Although crude oil once again breached 80 in NY session, increase in oil inventory pressured price and the benchmark contract settled at 79.05, down -0.5% for the day.
According to the American Petroleum Institute, crude inventory surged +1.22 mmb to 337.5 mmb in the week ended November 6 as imports rebounded and refinery runs continued to slide. Both gasoline and distillate stockpiles also rose. Gasoline inventory increased +1.4 mmb while distillate stockpile soared +0.64 mmb despite modest increases in demand.
The US Energy Department is scheduled to report oil inventory data Thursday due to US public holiday today. Crude oil inventory probably increased +0.6 mmb last week. For fuel stocks, gasoline probably stayed unchanged while distillate drew +0.7 mmb.
Today in Asia, crude oil moves sideways but with a soft tone. Tropical Depression Ida weakened and blew ashore on the US mainland. Many oil facilities will resume operations today. This relieved worries about supply disruption.
Although profit-taking was seen in gold after Monday's rally to as high as 1111.7, lack of follow-through in USD's buying helped support price. The benchmark contract closed flat at 1102.5.
Fed officials' comments on US economic prospect and monetary policy outlook weighed on the dollar. Dallas Fed President Richard Fisher said that 'looking into 2010 and perhaps to 2011, the most likely outcome is for growth to be suboptimal, unemployment to remain a vexing problem and inflation to remain subdued... current policy is appropriate'. Concerning the dollar's weakness, Fisher commented it's undergoing a 'rather orderly depreciation'.
At the same time, San Francisco Fed President Janet Yellen said monetary policy needs to be accommodative to 'spur job creation and prevent inflation from falling any further below rates that are consistent with price stability'.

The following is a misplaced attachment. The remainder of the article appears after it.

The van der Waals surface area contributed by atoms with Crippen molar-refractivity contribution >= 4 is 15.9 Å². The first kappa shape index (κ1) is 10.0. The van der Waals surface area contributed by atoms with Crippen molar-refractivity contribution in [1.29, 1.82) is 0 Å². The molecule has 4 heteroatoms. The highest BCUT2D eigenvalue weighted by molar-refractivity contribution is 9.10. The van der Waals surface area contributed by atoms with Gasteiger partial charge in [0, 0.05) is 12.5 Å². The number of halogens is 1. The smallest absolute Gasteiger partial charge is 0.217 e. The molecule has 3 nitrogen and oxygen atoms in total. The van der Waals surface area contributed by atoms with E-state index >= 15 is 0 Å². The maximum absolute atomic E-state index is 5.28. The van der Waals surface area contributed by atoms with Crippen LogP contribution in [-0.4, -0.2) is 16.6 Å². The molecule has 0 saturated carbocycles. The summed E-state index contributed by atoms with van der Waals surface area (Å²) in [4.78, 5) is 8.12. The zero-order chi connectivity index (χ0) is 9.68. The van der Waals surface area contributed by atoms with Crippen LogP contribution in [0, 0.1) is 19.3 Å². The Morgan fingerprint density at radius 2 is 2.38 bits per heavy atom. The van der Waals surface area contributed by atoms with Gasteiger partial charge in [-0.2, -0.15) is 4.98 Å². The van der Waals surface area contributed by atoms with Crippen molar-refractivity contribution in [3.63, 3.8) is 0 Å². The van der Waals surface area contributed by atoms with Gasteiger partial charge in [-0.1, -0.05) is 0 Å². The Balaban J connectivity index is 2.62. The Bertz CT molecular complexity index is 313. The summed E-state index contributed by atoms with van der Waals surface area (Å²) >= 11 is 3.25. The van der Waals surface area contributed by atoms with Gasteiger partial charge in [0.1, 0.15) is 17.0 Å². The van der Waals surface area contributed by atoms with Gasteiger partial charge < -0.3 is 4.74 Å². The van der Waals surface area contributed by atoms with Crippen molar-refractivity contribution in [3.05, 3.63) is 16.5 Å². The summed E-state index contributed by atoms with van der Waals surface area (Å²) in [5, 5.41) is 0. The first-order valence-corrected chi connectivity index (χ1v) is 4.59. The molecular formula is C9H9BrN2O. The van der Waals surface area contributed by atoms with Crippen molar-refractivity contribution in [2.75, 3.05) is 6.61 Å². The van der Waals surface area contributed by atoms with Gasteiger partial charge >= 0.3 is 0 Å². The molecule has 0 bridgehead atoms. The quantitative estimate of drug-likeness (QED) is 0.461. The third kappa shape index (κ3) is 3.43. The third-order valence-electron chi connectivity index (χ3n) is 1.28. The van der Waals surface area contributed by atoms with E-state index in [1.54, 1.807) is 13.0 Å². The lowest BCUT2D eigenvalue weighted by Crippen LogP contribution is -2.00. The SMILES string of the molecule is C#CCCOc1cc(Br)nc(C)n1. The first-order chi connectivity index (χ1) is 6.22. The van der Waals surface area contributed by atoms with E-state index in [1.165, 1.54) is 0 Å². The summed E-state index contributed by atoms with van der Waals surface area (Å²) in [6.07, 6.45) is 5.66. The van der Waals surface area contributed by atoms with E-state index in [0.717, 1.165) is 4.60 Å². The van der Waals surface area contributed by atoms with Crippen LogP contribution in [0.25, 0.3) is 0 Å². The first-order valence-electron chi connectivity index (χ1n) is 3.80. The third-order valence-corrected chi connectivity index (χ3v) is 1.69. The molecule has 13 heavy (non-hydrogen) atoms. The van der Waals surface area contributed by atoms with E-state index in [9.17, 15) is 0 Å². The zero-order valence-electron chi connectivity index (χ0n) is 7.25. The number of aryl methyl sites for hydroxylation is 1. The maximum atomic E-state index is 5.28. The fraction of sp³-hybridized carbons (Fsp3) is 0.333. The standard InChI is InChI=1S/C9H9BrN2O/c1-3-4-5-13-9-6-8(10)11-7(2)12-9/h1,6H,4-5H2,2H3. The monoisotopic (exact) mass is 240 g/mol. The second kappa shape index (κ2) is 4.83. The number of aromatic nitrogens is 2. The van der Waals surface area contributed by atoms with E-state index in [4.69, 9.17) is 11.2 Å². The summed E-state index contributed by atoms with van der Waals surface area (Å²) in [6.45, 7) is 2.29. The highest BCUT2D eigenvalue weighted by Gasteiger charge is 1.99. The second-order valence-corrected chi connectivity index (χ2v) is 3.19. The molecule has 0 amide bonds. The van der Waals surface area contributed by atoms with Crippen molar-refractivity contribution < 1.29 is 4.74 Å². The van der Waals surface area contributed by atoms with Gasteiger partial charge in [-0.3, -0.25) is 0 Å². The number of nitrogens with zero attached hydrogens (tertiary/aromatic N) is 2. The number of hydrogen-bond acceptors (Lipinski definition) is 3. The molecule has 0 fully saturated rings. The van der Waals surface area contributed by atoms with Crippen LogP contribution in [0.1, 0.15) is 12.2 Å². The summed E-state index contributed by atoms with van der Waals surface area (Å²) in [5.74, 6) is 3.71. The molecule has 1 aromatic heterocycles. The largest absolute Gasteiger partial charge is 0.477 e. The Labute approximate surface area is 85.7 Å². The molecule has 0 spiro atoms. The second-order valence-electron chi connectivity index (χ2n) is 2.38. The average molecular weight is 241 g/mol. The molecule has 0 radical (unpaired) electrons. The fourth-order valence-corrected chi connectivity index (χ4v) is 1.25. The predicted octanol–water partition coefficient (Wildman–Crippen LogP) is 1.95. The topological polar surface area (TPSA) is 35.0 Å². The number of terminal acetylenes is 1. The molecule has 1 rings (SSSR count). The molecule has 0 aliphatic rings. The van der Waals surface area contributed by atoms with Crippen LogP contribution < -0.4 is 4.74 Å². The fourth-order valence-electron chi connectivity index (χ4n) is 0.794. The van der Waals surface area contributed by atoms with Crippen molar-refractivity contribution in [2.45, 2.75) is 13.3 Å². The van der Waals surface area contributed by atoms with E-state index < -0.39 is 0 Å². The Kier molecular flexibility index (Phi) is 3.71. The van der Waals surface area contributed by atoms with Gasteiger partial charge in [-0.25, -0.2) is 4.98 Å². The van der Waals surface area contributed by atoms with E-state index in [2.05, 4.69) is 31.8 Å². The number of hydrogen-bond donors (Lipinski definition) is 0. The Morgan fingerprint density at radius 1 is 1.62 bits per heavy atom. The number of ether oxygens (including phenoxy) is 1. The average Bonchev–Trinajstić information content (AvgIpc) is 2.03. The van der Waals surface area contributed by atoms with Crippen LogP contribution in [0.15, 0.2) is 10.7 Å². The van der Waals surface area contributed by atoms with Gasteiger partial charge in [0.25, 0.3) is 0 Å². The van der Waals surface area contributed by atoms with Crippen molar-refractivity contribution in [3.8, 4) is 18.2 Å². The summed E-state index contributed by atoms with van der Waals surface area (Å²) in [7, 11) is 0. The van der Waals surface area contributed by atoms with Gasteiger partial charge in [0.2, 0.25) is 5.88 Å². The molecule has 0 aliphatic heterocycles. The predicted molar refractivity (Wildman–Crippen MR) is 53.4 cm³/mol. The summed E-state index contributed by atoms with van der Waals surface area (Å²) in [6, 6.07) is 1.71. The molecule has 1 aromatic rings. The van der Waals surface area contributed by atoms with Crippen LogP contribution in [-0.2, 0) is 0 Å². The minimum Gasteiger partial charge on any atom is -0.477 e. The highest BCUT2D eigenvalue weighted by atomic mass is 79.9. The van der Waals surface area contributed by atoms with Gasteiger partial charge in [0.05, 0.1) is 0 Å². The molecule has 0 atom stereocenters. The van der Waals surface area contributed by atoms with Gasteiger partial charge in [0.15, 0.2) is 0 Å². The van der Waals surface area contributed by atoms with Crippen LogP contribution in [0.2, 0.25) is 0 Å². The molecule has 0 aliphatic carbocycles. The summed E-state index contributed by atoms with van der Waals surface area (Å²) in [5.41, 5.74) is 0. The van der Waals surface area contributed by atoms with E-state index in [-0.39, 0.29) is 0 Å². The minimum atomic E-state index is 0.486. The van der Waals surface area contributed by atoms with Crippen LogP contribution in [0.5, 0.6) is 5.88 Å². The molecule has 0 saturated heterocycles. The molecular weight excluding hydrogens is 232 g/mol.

With these comments, it's likely the Fed's expansionary monetary policy will remain intact for an 'extended period'. As the Fed keeps its policy rate at low level, it will trigger selling pressure in the dollar, which in turns boosts gold.
The UK is our focus today. The government will release employment data for October while the BOE will release the quarterly inflation report.
Recent economic indicators, such as PMI, BOE and KPMG reports, showed improvement in UK's job market and the pace of job declining should have continued to slow in October. Claimant count probably increased +20K in October after rising +20.8K in the previous month. This would have translated to unemployment rate of 5.1%. The more comprehensive ILO measure of employment probably show unemployment rate stayed at 7.9% in September.
At the quarterly inflation report, BOE is anticipated to have revised down growth rates for 2010 after the unexpected contraction in 3Q09 GDP. Moreover, the medium-term inflation outlook might also be lowered as the central bank extended the asset buying program by 25B pound to 200B pound last week so as to stimulate growth.